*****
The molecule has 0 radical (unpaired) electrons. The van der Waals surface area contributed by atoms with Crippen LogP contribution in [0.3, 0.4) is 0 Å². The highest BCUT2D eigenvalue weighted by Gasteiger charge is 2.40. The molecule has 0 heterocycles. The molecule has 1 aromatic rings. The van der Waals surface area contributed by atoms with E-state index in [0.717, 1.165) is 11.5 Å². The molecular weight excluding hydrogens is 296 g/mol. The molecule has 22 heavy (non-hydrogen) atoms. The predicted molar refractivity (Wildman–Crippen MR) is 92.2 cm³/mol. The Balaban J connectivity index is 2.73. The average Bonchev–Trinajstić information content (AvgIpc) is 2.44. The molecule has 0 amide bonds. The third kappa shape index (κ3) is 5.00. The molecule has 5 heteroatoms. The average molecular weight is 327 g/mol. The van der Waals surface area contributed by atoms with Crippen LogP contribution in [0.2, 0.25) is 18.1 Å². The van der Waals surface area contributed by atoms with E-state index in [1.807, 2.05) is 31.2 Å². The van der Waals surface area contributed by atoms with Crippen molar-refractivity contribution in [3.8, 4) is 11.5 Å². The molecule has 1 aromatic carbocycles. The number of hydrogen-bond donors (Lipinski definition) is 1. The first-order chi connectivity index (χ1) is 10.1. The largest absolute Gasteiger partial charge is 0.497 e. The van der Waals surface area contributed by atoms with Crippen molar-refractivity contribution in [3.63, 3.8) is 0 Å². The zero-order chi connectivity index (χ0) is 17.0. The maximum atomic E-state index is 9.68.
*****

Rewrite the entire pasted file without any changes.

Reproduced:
The molecule has 0 radical (unpaired) electrons. The van der Waals surface area contributed by atoms with Crippen LogP contribution in [0.3, 0.4) is 0 Å². The highest BCUT2D eigenvalue weighted by Gasteiger charge is 2.40. The molecule has 0 heterocycles. The molecule has 1 aromatic rings. The van der Waals surface area contributed by atoms with E-state index in [0.717, 1.165) is 11.5 Å². The molecular weight excluding hydrogens is 296 g/mol. The molecule has 22 heavy (non-hydrogen) atoms. The predicted molar refractivity (Wildman–Crippen MR) is 92.2 cm³/mol. The Balaban J connectivity index is 2.73. The average Bonchev–Trinajstić information content (AvgIpc) is 2.44. The molecule has 0 amide bonds. The third kappa shape index (κ3) is 5.00. The molecule has 5 heteroatoms. The average molecular weight is 327 g/mol. The van der Waals surface area contributed by atoms with Crippen LogP contribution in [0.2, 0.25) is 18.1 Å². The van der Waals surface area contributed by atoms with E-state index in [1.807, 2.05) is 31.2 Å². The van der Waals surface area contributed by atoms with Crippen molar-refractivity contribution in [3.8, 4) is 11.5 Å². The molecule has 1 aromatic carbocycles. The number of hydrogen-bond donors (Lipinski definition) is 1. The first-order chi connectivity index (χ1) is 10.1. The largest absolute Gasteiger partial charge is 0.497 e. The van der Waals surface area contributed by atoms with Crippen molar-refractivity contribution in [3.63, 3.8) is 0 Å². The zero-order chi connectivity index (χ0) is 17.0. The maximum atomic E-state index is 9.68.